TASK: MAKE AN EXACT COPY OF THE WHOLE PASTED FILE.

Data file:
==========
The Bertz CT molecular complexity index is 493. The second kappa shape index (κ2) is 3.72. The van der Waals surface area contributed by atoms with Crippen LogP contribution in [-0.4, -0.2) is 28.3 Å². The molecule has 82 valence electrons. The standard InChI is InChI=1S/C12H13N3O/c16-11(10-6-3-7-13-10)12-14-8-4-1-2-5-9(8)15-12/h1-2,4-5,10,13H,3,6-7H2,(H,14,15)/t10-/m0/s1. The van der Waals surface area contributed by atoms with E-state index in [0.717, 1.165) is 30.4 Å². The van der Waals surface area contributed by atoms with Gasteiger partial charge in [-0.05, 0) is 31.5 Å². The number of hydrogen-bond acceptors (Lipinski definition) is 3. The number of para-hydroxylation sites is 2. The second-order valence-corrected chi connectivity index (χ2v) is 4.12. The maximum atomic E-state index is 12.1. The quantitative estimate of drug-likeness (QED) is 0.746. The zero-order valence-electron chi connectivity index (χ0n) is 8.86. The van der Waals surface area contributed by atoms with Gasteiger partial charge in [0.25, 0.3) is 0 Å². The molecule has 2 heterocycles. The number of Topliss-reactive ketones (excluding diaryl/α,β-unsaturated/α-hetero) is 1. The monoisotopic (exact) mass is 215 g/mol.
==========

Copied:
The Bertz CT molecular complexity index is 493. The second kappa shape index (κ2) is 3.72. The van der Waals surface area contributed by atoms with Crippen LogP contribution in [-0.4, -0.2) is 28.3 Å². The molecule has 82 valence electrons. The standard InChI is InChI=1S/C12H13N3O/c16-11(10-6-3-7-13-10)12-14-8-4-1-2-5-9(8)15-12/h1-2,4-5,10,13H,3,6-7H2,(H,14,15)/t10-/m0/s1. The van der Waals surface area contributed by atoms with E-state index in [0.717, 1.165) is 30.4 Å². The van der Waals surface area contributed by atoms with Gasteiger partial charge in [-0.05, 0) is 31.5 Å². The number of hydrogen-bond acceptors (Lipinski definition) is 3. The number of para-hydroxylation sites is 2. The second-order valence-corrected chi connectivity index (χ2v) is 4.12. The maximum atomic E-state index is 12.1. The quantitative estimate of drug-likeness (QED) is 0.746. The zero-order valence-electron chi connectivity index (χ0n) is 8.86. The van der Waals surface area contributed by atoms with Gasteiger partial charge in [0.25, 0.3) is 0 Å². The molecule has 2 heterocycles. The number of Topliss-reactive ketones (excluding diaryl/α,β-unsaturated/α-hetero) is 1. The monoisotopic (exact) mass is 215 g/mol.